Here are a few examples of the records to be transcribed. I know I have a lot of time on my hands, so it's easy for me to do this, but I encourage everyone (especially if you're interested in birds) to sign up and transcribe a few here and there. It's some interesting stuff. I had to laugh at one today. I think it was a sighting in South Carolina of some sort of hawk, I forget which kind. The observer had noted that it was a rare sighting in the area, and then added an additional observation: "Specimen was shot and examined carefully." I know that dissection has a place in science, but I prefer to observe without resorting to killing! (Click to enlarge photos)

Phenology card

This shows the entry form along with the handwritten observation card. 655 is the AOU number of the bird (I forget what AOU stands for), and it’s a sighting of a Black and White Warbler on Long Island in 1910.

Phenology card2

This card lists only the AOU number, not the name of the bird. It was sighted in Savannah by someone named Hoxie, and the numbers indicate “first sighting Apr 13, next sighting Apr 14, most common on Apr 15, 1908.”

Phenology card3

Some are in chart form, and a little easier to decipher, like this one from 1931.

Phenology card4

This is a field report file, in which the species name is listed, but not the common name. These are usually the most detailed, and after entering the dates as best you can, you type in the entire contents of the card.

Phenology card5

This card includes the AOU number as well as the common name. Mrs. D. Bodine saw this warbler in Crawford(s)ville, Indiana for the first time on May 6 (she saw three of them), again on May 8, they were common in the area on May 10, and she last saw them on May 13.

If you do decide to do this, I recommend watching the 15 minute training video in order to figure out how to decipher the codes and where to enter the information. Happy transcribing, and happy birding!


  1. This is fascinating! Erggggh, I wish I had more time!

  2. Really interesting, Beth! Thanks so much for sharing this. I love watching birds, in fact we're going to get feeders this year for the first time. Right now, my only distinction genres are: red, blue, white, gray and brown. I hope to become a bit more sophisticated as time goes on.;-)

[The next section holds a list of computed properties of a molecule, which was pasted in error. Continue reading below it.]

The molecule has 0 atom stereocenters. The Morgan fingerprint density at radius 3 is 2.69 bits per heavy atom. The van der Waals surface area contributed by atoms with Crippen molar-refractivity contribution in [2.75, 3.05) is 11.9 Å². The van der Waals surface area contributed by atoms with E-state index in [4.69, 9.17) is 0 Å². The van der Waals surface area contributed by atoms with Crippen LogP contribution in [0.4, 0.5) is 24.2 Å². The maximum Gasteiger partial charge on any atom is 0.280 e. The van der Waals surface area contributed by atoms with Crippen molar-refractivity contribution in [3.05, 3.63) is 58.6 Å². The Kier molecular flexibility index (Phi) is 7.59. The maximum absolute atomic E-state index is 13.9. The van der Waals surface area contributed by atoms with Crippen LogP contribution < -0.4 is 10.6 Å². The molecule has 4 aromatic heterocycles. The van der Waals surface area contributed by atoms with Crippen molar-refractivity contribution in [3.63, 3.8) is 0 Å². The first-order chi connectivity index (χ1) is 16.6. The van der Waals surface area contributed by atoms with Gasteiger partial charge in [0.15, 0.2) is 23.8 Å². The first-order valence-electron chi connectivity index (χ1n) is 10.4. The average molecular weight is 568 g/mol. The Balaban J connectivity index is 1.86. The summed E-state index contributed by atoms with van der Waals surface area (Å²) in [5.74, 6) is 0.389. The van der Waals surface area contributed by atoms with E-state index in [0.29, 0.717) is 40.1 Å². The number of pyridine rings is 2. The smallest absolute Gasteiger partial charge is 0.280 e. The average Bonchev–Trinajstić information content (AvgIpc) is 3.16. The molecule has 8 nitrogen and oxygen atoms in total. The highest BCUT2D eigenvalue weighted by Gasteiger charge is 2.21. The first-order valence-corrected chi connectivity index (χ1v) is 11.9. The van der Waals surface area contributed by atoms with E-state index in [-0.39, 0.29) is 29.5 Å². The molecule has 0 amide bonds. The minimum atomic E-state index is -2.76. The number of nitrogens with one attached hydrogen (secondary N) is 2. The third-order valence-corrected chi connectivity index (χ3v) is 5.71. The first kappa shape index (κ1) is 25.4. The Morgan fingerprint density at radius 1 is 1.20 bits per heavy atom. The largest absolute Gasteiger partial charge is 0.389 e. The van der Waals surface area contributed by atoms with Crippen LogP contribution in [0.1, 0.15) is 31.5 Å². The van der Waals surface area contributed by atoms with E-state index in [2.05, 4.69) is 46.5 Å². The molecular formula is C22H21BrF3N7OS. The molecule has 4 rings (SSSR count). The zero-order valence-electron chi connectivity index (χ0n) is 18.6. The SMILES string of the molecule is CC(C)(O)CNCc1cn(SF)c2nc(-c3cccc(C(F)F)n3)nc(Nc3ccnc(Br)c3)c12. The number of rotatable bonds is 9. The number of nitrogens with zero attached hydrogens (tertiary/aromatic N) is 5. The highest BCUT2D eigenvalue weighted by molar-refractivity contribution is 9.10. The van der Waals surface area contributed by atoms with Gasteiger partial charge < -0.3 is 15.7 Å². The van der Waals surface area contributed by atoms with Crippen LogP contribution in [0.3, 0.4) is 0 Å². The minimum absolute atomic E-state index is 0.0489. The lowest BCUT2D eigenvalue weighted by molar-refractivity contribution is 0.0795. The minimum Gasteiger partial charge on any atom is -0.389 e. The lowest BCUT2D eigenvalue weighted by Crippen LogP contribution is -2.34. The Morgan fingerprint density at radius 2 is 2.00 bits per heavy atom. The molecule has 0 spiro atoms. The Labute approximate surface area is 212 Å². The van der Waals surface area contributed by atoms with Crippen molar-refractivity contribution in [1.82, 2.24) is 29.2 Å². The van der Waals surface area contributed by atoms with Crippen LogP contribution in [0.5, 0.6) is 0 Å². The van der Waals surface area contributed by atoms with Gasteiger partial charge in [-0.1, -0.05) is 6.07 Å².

3. I want to do this!!! (I've been to Crawfordsville, btw! -- just a side note) I already do proofing for Project Gutenberg, and I think I could manage to get a few of these done every day, too. I may even have Eler Beth check into it. She's our birder here (of course!). She spots interesting birds all the time and usually knows what they are. Thank you for telling us about this!

  4. I love bird watching, but highly doubt I would have the patience keeping track of all the data. It was interesting to learn about. I'll definitely keep it in mind, for anyone else that might be interested. Thanks for sharing. (Hugs)Indigo

  5. That is very interesting, but it sounds too much like work to me. I'd rather just sit back with a big ole glass of sweet tea & enjoy watching my birds.....or you could just call it being too lazy.

  6. You're quite the researcher, Beth!
    This stuff is amazing. I didn't even know such records could be found.
    But then again, it's not something I ever really ever thought about.

    Happy Earth Day!


  7. Hi Beth,
    Very interesting ... I think the fact that this project links the past with the present is kind of incredible, like you have a bond with people who shared a common interest generations ago.

  8. my DH is very interested in birds...i find this entry quite interesting and am glad you found that website and are doing such a good job at helping and at the same time, learning. It is always great to be able to go back in time and see how those who were here before us lived.